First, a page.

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Cultivating a Culture of Persistence at Bronx Bridges High School

How do we actually teach persistence? As more and more research indicates the critical role this habit of mind plays in student achievement, educators are increasingly searching for tangible strategies to strengthen it in their classrooms. In 2015, Bronx Bridges High School decided to make answering that question a focus. To do that, they joined the Advanced Academic and Personal Behaviors Institute (AAPBI), an initiative led by the NYC Department of Education’s Office of Postsecondary Readiness in partnership with Eskolta, dedicated to bringing cutting edge academic research on mindsets like persistence into the classroom.

During their first two years in the institute, counselor Alexandra DiAddezio and English teacher Pamela Papish focused on a series of small specific problems: first increasing the number of students who stay on task in the classroom, and then using that connection to build routines that encourage student ownership over their learning. They believed that by strengthening these qualities, they would simultaneously be reinforcing student persistence needed to push through academic challenges. Drawing on research and coaching support from Eskolta, the team at Bronx Bridges coalesced their learning to a series of strategies. One strategy, called “Genius Hour,” involves carving out time during class when students choose and designed an independent self-directed project, where the teacher regularly checks in with them on progress but does not hand hold or otherwise structure the learning. To complement this, the team developed a conferencing protocol to encourage students to identify their own struggles, and then articulate a strategy to improve.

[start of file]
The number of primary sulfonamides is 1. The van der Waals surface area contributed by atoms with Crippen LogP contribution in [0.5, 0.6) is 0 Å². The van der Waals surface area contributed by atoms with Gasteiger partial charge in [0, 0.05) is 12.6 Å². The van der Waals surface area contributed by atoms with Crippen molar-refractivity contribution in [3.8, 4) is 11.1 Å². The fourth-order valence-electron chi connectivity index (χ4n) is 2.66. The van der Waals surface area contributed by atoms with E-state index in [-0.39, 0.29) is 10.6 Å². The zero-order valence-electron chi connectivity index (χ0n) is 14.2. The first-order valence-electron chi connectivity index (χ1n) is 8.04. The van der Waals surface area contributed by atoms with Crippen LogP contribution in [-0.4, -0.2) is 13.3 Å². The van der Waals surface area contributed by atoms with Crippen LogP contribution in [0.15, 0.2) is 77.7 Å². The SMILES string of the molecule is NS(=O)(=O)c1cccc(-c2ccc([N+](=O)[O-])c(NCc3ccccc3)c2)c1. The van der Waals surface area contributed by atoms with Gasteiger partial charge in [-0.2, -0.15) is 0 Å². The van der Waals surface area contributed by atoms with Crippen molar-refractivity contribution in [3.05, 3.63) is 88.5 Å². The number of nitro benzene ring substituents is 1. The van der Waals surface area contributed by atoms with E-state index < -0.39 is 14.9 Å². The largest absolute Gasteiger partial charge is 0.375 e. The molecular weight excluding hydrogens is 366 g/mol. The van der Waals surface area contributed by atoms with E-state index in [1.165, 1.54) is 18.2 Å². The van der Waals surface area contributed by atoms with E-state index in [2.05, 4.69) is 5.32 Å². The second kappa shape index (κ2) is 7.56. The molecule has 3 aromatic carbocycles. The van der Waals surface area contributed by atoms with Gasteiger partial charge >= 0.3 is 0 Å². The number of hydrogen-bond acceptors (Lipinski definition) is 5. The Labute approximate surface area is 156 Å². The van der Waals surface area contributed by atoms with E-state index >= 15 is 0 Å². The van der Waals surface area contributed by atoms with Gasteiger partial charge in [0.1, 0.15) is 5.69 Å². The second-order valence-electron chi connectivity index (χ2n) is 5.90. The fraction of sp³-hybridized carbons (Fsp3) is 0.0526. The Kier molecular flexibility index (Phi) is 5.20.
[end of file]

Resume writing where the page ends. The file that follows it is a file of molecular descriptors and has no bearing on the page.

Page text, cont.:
As a result, students at Bronx Bridges have increased both their ability to work independently and to use revision and self-checking strategies to make their writing more coherent and complete. “You see students push themselves and explore new sides of themselves,” DiAddezio says of her work with the AAPBI. “It is a wonderful moment as an educator. These students are no strangers to change. Now we want them to be successful and to grow through these changes.”

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